Will IBM Earnings Indicate Bottom -- Or Free-Fall?
The not-so-good news is that IBM is expected to reporth declining revenue for the fourth straight quarter this afternoon. The good news is that the percentage decline expected for this quarter versus last quarter is almost flat, leading some analysts to speculate that the struggling economy might be bottoming out. The bad news? If they're wrong, it means we're in a free-fall.
The not-so-good news is that IBM is expected to reporth declining revenue for the fourth straight quarter this afternoon. The good news is that the percentage decline expected for this quarter versus last quarter is almost flat, leading some analysts to speculate that the struggling economy might be bottoming out. The bad news? If they're wrong, it means we're in a free-fall.As Forbes.com reports:
But as a bellwether for the tech sector, IBM's revenues paint a cautiously optimistic picture: The company's sales for the second quarter are expected to have dropped 12% year-over-year. That's still a slightly greater year-over-year revenue drop than the first quarter, when the company's sales fell 11.4% year-over-year. But last quarter's 11.4% drop was much bigger than the 6.4% drop in the fourth quarter of last year and a 4.9% gain in the quarter before that, all of which pointed to a far more troubling trend. IBM's expected 12% drop in the second quarter, by contrast, shows that the company's sales shrinkage has nearly stabilized.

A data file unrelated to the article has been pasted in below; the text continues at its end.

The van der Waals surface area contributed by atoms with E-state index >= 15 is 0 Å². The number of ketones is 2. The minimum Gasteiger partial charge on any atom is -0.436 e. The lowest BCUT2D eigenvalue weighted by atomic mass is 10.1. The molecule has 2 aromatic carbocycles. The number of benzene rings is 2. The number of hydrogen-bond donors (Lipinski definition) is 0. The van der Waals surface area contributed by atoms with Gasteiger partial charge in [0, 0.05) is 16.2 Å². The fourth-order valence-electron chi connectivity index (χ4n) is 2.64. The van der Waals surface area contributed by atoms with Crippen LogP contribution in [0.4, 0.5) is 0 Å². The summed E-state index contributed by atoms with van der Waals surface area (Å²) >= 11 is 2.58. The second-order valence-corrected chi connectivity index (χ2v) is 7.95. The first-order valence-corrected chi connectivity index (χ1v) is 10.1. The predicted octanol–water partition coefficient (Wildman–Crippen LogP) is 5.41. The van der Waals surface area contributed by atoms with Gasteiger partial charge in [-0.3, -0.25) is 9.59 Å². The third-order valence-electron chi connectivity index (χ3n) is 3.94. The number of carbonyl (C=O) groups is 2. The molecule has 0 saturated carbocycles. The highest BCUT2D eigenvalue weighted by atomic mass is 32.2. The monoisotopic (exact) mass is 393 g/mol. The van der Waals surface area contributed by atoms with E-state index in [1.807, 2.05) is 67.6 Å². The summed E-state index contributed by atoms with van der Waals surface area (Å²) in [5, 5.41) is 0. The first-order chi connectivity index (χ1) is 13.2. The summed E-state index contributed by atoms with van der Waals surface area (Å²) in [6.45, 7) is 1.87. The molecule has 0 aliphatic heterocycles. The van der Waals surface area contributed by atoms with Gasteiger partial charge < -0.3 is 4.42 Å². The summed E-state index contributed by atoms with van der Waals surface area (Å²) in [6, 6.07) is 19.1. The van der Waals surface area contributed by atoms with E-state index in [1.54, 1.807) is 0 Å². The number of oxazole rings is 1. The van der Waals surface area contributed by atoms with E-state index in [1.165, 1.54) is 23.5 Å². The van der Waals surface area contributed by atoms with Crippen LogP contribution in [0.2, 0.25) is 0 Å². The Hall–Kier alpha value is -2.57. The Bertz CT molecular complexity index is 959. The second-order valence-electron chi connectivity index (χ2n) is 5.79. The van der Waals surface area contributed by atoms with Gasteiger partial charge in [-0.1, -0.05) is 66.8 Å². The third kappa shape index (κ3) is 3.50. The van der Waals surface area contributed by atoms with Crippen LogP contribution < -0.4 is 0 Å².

Together, those numbers hint at smaller revenue declines over the next quarter and positive revenue growth by early 2010, says Andrew Bartels, an analyst with tech-focused Forrester Research. "We're at the part of the 'U' where the bend is flattening out," he says. "We'll see the bottom arrive in Q3, and then real revenue growth will actually come back."
Following comments yesterday from Intel's Paul Otellini about PC sales having bottomed out last quarter, the IBM earnings report will be scrutinized vigorously for indications of what might be construed for the overall economy. IBM will no doubt play its cards very cautiously, as it should, but in these troubled times, even an indication that the rate of revenue decline is slowing will be gobbled up as wonderful news.
Stay tuned - and don't toss out that life-preserver just yet.
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